Saturday, 11 February 2017

Europa exploration more likely following NASA report

Credits: NASA/JPL-Caltech
NASA has is now talking openly about a trip to Europa, the icy moon of Jupiter, following the recent release of a report on a future mission.

In 20013, the Hubble telescope observed water vapour fuming from the surface, making it an exciting exploratory target. Scientific findings from other sources also pointed to the existence of an ocean located under Europa's icy crust.

In early 2016, in response to a congressional directive, NASA’s Planetary Science Division (SDT) began study to assess the science value and engineering design of a future Europa lander mission.

In June 2016, NASA convened a 21-member team of scientists for the SDT. Since then, the team has deliberated to define a workable and worthy set of science objectives and measurements for the mission concept, submitting a report to NASA on February 7.

The report lists three science goals for the mission.

The primary goal is to search for evidence of life on Europa. The other goals are to assess the habitability of Europa by directly analysing material from the surface, and to characterize the surface and subsurface to support future robotic exploration of Europa and its ocean. The report also describes some of the notional instruments that could be expected to perform measurements in support of these goals.

Scientists agree that the evidence is quite strong that Europa, which is slightly smaller than Earth’s moon, has a global saltwater ocean beneath its icy crust. This ocean has at least twice as much water as Earth’s oceans. While recent discoveries have shown that many bodies in the solar system either have subsurface oceans now, or may have in the past, Europa is one of only two places where the ocean is understood to be in contact with a rocky seafloor (the other being Saturn's moon Enceladus).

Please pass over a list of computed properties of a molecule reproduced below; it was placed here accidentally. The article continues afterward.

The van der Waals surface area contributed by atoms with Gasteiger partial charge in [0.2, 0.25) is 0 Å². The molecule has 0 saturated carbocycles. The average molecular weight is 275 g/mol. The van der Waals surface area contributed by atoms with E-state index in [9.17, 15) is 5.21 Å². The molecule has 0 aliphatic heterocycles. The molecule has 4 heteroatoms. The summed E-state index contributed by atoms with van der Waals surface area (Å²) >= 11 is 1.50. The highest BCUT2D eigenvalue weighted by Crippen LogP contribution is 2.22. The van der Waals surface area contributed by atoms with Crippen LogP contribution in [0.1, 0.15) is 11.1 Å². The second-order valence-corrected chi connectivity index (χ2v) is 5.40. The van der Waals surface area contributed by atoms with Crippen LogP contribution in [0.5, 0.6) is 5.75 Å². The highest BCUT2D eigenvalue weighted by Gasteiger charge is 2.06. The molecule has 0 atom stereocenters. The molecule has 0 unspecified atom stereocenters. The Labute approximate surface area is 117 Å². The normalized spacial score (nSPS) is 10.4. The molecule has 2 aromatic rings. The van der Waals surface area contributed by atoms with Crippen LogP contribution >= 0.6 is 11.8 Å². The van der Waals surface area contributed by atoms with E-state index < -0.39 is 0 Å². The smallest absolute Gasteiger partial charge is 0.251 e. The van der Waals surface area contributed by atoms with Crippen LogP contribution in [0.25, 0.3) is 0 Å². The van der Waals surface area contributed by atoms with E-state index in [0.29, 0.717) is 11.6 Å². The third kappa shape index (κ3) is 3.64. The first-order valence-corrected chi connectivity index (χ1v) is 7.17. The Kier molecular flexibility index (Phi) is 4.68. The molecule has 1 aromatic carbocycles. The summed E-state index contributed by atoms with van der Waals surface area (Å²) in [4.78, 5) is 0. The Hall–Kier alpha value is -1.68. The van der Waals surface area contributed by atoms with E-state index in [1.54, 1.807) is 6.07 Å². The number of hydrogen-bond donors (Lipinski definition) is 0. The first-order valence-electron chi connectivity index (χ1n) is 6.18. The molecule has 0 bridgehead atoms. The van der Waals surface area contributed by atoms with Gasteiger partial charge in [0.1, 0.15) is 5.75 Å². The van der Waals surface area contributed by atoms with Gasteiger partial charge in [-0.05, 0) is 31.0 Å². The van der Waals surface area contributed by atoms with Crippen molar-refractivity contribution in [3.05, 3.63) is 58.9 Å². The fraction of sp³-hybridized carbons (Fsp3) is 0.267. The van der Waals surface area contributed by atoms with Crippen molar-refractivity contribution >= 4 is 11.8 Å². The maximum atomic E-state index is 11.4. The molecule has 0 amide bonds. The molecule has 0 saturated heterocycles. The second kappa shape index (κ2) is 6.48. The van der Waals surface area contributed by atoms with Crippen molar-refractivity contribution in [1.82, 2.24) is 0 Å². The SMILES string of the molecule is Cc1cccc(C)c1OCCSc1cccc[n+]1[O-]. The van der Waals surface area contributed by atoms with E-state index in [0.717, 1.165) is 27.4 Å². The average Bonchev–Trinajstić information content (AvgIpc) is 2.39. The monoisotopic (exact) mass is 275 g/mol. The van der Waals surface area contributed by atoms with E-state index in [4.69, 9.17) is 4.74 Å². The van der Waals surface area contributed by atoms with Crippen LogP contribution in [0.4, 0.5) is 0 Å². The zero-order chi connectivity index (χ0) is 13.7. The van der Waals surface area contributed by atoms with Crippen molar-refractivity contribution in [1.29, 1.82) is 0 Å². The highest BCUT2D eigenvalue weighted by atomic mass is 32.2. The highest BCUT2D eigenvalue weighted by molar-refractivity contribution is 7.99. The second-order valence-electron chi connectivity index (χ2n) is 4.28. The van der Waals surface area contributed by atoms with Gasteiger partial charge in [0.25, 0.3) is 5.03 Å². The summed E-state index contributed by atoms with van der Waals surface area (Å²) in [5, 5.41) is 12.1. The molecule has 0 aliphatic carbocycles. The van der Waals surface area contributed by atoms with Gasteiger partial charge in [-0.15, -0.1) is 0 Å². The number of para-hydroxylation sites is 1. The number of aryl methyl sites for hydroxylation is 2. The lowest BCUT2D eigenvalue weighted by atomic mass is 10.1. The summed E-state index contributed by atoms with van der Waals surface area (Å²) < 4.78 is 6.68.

This rare circumstance makes Europa one of the highest priority targets in the search for present-day life beyond Earth.

The concept lander is separate from the solar-powered Europa multiple flyby mission, now in development for launch in the early 2020s. The spacecraft will arrive at Jupiter after a multi-year journey, orbiting the gas giant every two weeks for a series of 45 close flybys of Europa. The multiple flyby mission will investigate Europa’s habitability by mapping its composition, determining the characteristics of the ocean and ice shell, and increasing our understanding of its geology. The mission also will lay the foundation for a future landing by performing detailed reconnaissance using its powerful cameras.

See below for a video on NASA's plans to explore the under-ice ocean of Europa.

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